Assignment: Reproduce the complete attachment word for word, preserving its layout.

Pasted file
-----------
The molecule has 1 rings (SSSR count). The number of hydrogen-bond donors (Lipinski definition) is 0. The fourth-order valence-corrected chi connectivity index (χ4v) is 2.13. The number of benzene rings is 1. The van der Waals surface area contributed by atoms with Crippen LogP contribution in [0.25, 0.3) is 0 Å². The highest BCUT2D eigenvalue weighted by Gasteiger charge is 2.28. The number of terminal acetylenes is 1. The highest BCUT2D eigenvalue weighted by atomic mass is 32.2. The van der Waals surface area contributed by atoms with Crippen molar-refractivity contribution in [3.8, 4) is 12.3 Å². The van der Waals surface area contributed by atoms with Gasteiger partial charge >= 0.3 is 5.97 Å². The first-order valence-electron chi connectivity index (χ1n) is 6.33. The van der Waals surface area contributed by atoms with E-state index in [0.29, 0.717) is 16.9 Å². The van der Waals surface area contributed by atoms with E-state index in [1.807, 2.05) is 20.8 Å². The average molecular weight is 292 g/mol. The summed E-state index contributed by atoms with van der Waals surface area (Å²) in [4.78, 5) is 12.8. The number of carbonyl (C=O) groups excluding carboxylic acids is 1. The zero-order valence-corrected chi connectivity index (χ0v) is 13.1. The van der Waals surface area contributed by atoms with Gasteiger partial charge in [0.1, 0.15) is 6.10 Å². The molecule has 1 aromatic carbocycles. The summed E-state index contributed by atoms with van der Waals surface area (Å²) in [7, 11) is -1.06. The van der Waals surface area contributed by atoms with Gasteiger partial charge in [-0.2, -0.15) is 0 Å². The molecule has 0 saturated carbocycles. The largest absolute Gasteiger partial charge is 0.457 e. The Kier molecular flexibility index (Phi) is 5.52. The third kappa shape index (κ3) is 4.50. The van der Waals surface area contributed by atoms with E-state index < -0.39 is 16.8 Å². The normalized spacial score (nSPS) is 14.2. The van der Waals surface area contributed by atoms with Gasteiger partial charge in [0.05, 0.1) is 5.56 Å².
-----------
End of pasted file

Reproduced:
The molecule has 1 rings (SSSR count). The number of hydrogen-bond donors (Lipinski definition) is 0. The fourth-order valence-corrected chi connectivity index (χ4v) is 2.13. The number of benzene rings is 1. The van der Waals surface area contributed by atoms with Crippen LogP contribution in [0.25, 0.3) is 0 Å². The highest BCUT2D eigenvalue weighted by Gasteiger charge is 2.28. The number of terminal acetylenes is 1. The highest BCUT2D eigenvalue weighted by atomic mass is 32.2. The van der Waals surface area contributed by atoms with Crippen molar-refractivity contribution in [3.8, 4) is 12.3 Å². The van der Waals surface area contributed by atoms with Gasteiger partial charge >= 0.3 is 5.97 Å². The first-order valence-electron chi connectivity index (χ1n) is 6.33. The van der Waals surface area contributed by atoms with E-state index in [0.29, 0.717) is 16.9 Å². The van der Waals surface area contributed by atoms with E-state index in [1.807, 2.05) is 20.8 Å². The average molecular weight is 292 g/mol. The summed E-state index contributed by atoms with van der Waals surface area (Å²) in [4.78, 5) is 12.8. The number of carbonyl (C=O) groups excluding carboxylic acids is 1. The zero-order valence-corrected chi connectivity index (χ0v) is 13.1. The van der Waals surface area contributed by atoms with Gasteiger partial charge in [0.1, 0.15) is 6.10 Å². The molecule has 1 aromatic carbocycles. The summed E-state index contributed by atoms with van der Waals surface area (Å²) in [7, 11) is -1.06. The van der Waals surface area contributed by atoms with Gasteiger partial charge in [-0.2, -0.15) is 0 Å². The molecule has 0 saturated carbocycles. The largest absolute Gasteiger partial charge is 0.457 e. The Kier molecular flexibility index (Phi) is 5.52. The third kappa shape index (κ3) is 4.50. The van der Waals surface area contributed by atoms with E-state index < -0.39 is 16.8 Å². The normalized spacial score (nSPS) is 14.2. The van der Waals surface area contributed by atoms with Gasteiger partial charge in [0.05, 0.1) is 5.56 Å².